My Journey '09 experience began about a week after The first Journey I decided to plan and enact in '08. I was so jazzed about how fun it all was that I had to do it again. I realized how much more exciting the city is when you're being chased (or stalking) through it, and I wanted everybody to get that feeling.
But I wanted everybody who ran last year who do it again to have a completely different experience. So I changed the location up. I think Los Angeles is the greatest city in the world, and I intend to show that off by choosing different routes that show off her beauty every year I organize a new Journey through her streets. So this year I decided to show off her beaches. I started on the end of the fabulous Santa Monica pier and ran the course South along the beach to Playa del Rey.
This is the route they had to run.
Last year's Journey I felt was fantastic, but was hurt because of a bad scheduling error on the part of my theater company (who I planned on getting a lot of help from), so this year I had meetings with everybody involved in scheduling at the theater so as to avoid a similar snafu and I could get lots of support. Having been able to think about the things that went right and the things that went wrong last year, I found two main errors, one being that schedule problem, and the other being publicity. It was great last year but less than 50 people showed up to enjoy it. I wanted more.
And I have to admit sadly that I failed on both counts.
My theater company scheduled a big fundraiser on the night of my Journey, and I didn't find out about until it was too late to do anything about it. So I would get very little help from my beloved company. And, secondly I failed to publicize it properly. I relied on online publicity like the facebook (which I am not a big fan of. C'mon! 63 maybes! Make up your damned minds! Commit to something! And the yeses, how many of those 30 showed up? I am not a fan of you bookface) and I got incredibly busy with life, work, being out of town and prepping for Burning Man that I let the publicity and promotion slip. A lot. So the moral of the story is that the exact same problems that hit me last year hit me again this year. And even less people showed up for this year's Journey. Which was a shame. Because it was a good route that was lots of fun. But I don't mean to sound like I'm throwing a pity party, population: me, just that I could have planned better, or enlisted more help or something.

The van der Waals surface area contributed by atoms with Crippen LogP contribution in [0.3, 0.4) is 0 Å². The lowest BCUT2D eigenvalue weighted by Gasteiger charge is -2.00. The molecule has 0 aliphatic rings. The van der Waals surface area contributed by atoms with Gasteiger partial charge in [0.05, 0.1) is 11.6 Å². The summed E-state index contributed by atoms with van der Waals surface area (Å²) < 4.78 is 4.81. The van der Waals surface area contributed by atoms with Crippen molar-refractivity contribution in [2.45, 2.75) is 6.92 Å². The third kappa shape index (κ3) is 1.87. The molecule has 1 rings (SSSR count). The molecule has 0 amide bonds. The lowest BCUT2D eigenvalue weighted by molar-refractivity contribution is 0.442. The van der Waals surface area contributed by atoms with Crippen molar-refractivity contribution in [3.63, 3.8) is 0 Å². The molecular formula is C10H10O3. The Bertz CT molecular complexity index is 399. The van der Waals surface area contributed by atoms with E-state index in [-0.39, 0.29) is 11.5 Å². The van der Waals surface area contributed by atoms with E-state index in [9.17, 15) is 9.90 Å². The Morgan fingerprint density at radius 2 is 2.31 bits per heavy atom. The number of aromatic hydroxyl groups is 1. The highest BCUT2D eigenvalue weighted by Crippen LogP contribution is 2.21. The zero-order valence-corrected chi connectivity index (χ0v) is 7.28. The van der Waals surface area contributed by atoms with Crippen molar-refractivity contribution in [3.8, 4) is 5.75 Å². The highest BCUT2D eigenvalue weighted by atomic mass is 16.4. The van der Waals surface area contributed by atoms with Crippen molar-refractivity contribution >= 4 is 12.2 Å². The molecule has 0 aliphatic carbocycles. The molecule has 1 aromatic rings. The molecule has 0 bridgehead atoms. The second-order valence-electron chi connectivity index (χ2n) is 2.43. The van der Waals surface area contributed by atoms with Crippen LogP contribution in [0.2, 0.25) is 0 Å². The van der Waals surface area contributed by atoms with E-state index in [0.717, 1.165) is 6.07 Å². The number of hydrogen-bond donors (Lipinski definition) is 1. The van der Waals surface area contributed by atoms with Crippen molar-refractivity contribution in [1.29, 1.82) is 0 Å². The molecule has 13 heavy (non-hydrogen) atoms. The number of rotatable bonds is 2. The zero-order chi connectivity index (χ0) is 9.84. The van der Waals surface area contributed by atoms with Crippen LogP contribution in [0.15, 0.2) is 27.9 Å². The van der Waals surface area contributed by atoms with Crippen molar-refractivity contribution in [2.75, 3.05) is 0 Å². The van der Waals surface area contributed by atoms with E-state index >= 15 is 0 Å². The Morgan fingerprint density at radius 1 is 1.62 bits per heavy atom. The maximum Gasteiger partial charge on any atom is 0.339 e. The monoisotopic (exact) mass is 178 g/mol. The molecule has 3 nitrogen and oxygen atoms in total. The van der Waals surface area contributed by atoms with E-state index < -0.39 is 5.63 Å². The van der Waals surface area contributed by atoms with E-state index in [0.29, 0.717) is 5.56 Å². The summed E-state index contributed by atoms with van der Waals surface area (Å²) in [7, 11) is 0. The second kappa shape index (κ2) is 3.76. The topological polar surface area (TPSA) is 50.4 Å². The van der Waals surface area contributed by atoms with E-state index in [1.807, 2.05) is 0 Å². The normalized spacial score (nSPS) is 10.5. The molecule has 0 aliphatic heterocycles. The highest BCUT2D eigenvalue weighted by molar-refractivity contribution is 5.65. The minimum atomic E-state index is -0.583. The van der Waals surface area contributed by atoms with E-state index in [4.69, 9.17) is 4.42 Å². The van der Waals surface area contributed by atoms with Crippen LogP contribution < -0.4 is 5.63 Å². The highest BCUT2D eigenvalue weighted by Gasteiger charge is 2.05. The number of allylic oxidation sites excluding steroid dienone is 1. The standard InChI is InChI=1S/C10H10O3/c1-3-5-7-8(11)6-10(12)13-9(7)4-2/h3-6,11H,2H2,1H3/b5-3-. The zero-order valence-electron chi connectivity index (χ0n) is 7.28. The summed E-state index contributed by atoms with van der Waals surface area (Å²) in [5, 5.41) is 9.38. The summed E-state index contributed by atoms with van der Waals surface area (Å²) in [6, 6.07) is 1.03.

Enough of how I failed, and more of how awesome Journey was!
20 people showed up to run the race. We had way more people than that claim they were coming, and getting to the end of the Santa Monica pier at sunset is admittedly very difficult, but after the last people we knew were coming showed up, I had to start the race. I gave out maps and armbands and explained the rules to all. I asked if there were questions, made sure everybody knew that they were not superheroes, and just because they're being chased, does not mean they are impervious to being hit by cars, and I reminded everybody that laws are still in effect during the race. I explained the new rule I came up with for this special seaside Journey which is that if a runner is in a body of water up to their neck they are safe from being tagged. I was pleased to see some runners brought ziplock bags to keep their possessions that they wanted to keep from getting wet.
After everybody was clear on the rules, I sent them on their way at about 8:00pm. I started them a little later than I had wanted, but I wanted to wait for as many runners as I thought would show up.